"An Iliad" at San Jose Stage Company is not to be missed. Jackson Davis is the one-man cast in this brilliant adaptation of the ancient epic, masterfully moving the audience to tears of pathos and of humor. Read John Orr's review.

Jared Oates / Berkeley Rep
Jesse J. Perez as Bertozzo, left, and Renata Friedman as Felletti in Dario Fo’s classic comedy, "Accidental Death of an Anarchist," at Berkeley Rep, March 7 through April 20, 2014.
Renata Friedman is one of the most brilliant actors we've ever seen. She was mesmerizing in "Upright Grand" at TheatreWorks a few years back, and is now helping audiences roll with laughter in "Accidental Death of an Anarchist" at Berkeley Rep. We talked with her. Read the interview.

Hound of Baskervilles
Tracy Martin / TheatreWorks
Michael Gene Sullivan as Watson, Darren Bridgett as Baskerville and Ron Campbell as Sherlock Holmes in TheatreWorks' comedy "The Hound of the Baskervilles," playing April 2-27, 2014 at the Mountain View Center for the Performing Arts. Read John Orr's review of opening night. Or, read Joanne Englehardt's review of opening night.
"The Hound of the Baskervilles" proves a howling good time at TheatreWorks in Mountain View, with three actors essaying 20 roles and goofiness and silliness in constant control of the stage. Read John Orr's review of opening night. Or, read Joanne Englehardt's review of opening night.

Janiva Magness
Janiva Magness
Jeff Dunas photo
Singer Janiva Magness
Janiva Magness is some kinda powerful blues singer. She's touring, in support of her latest album, "Stronger For It," and talked with us about the path that put her on the blues highway. Read the interview.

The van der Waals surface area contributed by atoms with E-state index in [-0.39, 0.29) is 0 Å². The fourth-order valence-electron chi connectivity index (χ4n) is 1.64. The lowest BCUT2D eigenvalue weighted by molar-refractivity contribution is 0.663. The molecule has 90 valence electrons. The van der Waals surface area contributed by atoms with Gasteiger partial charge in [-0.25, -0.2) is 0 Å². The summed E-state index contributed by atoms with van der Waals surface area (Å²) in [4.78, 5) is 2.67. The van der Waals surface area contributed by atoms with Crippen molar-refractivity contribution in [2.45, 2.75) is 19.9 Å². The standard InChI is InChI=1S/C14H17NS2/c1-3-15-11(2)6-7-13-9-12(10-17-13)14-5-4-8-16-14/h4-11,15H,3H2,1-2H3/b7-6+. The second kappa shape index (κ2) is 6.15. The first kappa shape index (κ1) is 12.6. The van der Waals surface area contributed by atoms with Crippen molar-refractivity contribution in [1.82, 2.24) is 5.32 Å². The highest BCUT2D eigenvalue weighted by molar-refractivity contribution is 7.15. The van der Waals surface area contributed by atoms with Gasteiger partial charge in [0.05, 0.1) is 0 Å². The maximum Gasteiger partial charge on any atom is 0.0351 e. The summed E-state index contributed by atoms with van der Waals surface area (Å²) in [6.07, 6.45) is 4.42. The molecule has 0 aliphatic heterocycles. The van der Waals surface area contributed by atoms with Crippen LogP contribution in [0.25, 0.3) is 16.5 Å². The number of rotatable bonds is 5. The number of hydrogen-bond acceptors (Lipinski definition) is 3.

Caught it on Netflix Dept.
Stand Up Men
Al Pacino, Christopher Walken, Katheryn Winnick and Alan Arkin in "Stand Up Guys."
"Stand Up Guys" is a gem of a gritty crime comedy that really shines because of the performances of Al Pacino and Christopher Walken. Alan Arkin is fun to watch, too, and there are other good performances, but Pacino and Walken make this one special. Read John Orr's review.


For ears and eyes

Judy Garland was an amazing talent, unmatched in many ways. Want the proof? Lend eyes and ears to her singing "Somewhere Over the Rainbow" in a poor quality recording from the ancient days of TV. Fabulous.
Some guys singing "Bad Romance." It's so much fun.
Molly Bell is amazing. We have a profile of her here in Triviana Arts & Entertainment, but here's a favorite video of her performing in Divas for Life. Find out more about Divas for Life.
Lake Street Dive is a band formed by Rachael Price, who is a wonderful vocalist. I love this tune, which I heard on A Prairie Home Companion. Then I found this video.
Johnny Swim. I heard this duo perform "Home" on "A Prairie Home Companion" and was knocked out.
"Laundry Room." Another from The Avett Brothers. Here is another tune that delves deep into emotion and yearning.
"While My Guitar Gently Weeps." Fabulous band performs in 2004 to honor George Harrison upon his posthumous induction into the Rock and Roll Hall of Fame as a solo artist. Tom Petty and the Heartbreakers, Jeff Lynne, Steve Ferrone, Dhani Harrison and Prince. Mike Campbell of the Heartbreakers does the early solo stuff. Prince shows up and takes over.
"Deportee." The Kingston Trio version, posted July 14, 2012, in honor of Woody Guthrie's 100th birthday. Thank you, Mr. Guthrie.
Tim O'Brien: "Hey, Joe," at Celtic Connections 2009, Glasgow Scotland.
Trucks & Tedeschi Band: "Midnight in Harlem," at the 2010 Guitar Festival.
Asylum Street Spankers: "Monkey Rag," and "If You Want Me to Love You."
Van Morrison: "Real Real Gone."
OK Go: "This Too Shall Pass." Incredible Rube Goldberg machine video.
Willie Dixon: "I'm Nervous." Funny and charming video of the great songwriter, singer and bassist.
Boxing Gandhis: "If You Love Me (Why Am I Dyin')" Hip, funky and hot in every way.
John Lee Sanders: Fabulous musician. Give a listen to "Midnight in New Orleans".